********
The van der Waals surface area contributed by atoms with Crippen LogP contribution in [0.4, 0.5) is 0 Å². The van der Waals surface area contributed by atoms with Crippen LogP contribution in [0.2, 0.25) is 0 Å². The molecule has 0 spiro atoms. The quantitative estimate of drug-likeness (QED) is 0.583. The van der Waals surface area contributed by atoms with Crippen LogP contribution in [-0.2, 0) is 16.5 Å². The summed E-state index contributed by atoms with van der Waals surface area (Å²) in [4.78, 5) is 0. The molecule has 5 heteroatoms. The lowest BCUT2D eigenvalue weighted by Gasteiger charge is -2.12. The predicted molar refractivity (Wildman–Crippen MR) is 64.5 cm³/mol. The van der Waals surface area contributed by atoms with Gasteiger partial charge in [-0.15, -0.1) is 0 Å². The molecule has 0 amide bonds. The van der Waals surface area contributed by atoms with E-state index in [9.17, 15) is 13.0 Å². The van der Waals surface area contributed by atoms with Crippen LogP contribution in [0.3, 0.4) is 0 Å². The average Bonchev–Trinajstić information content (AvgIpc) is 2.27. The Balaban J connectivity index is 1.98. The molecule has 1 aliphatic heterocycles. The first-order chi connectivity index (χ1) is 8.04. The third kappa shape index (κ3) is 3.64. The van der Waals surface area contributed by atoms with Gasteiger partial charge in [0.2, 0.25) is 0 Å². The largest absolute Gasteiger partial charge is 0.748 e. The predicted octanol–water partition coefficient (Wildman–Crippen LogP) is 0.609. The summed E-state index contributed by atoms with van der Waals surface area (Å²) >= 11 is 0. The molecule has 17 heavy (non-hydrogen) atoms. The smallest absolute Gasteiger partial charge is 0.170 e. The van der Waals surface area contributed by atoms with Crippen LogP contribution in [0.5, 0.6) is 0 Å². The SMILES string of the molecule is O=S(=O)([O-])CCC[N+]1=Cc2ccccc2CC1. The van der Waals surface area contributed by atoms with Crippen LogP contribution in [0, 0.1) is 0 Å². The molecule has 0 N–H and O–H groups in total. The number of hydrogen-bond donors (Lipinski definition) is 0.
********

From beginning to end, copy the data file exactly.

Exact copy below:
The van der Waals surface area contributed by atoms with Crippen LogP contribution in [0.4, 0.5) is 0 Å². The van der Waals surface area contributed by atoms with Crippen LogP contribution in [0.2, 0.25) is 0 Å². The molecule has 0 spiro atoms. The quantitative estimate of drug-likeness (QED) is 0.583. The van der Waals surface area contributed by atoms with Crippen LogP contribution in [-0.2, 0) is 16.5 Å². The summed E-state index contributed by atoms with van der Waals surface area (Å²) in [4.78, 5) is 0. The molecule has 5 heteroatoms. The lowest BCUT2D eigenvalue weighted by Gasteiger charge is -2.12. The predicted molar refractivity (Wildman–Crippen MR) is 64.5 cm³/mol. The van der Waals surface area contributed by atoms with Gasteiger partial charge in [-0.15, -0.1) is 0 Å². The molecule has 0 amide bonds. The van der Waals surface area contributed by atoms with E-state index in [9.17, 15) is 13.0 Å². The van der Waals surface area contributed by atoms with Crippen LogP contribution in [0.3, 0.4) is 0 Å². The average Bonchev–Trinajstić information content (AvgIpc) is 2.27. The Balaban J connectivity index is 1.98. The molecule has 1 aliphatic heterocycles. The first-order chi connectivity index (χ1) is 8.04. The third kappa shape index (κ3) is 3.64. The van der Waals surface area contributed by atoms with Gasteiger partial charge in [0.2, 0.25) is 0 Å². The largest absolute Gasteiger partial charge is 0.748 e. The predicted octanol–water partition coefficient (Wildman–Crippen LogP) is 0.609. The summed E-state index contributed by atoms with van der Waals surface area (Å²) >= 11 is 0. The molecule has 17 heavy (non-hydrogen) atoms. The smallest absolute Gasteiger partial charge is 0.170 e. The van der Waals surface area contributed by atoms with Crippen LogP contribution in [0.5, 0.6) is 0 Å². The SMILES string of the molecule is O=S(=O)([O-])CCC[N+]1=Cc2ccccc2CC1. The van der Waals surface area contributed by atoms with Crippen LogP contribution in [0, 0.1) is 0 Å². The molecule has 0 N–H and O–H groups in total. The number of hydrogen-bond donors (Lipinski definition) is 0.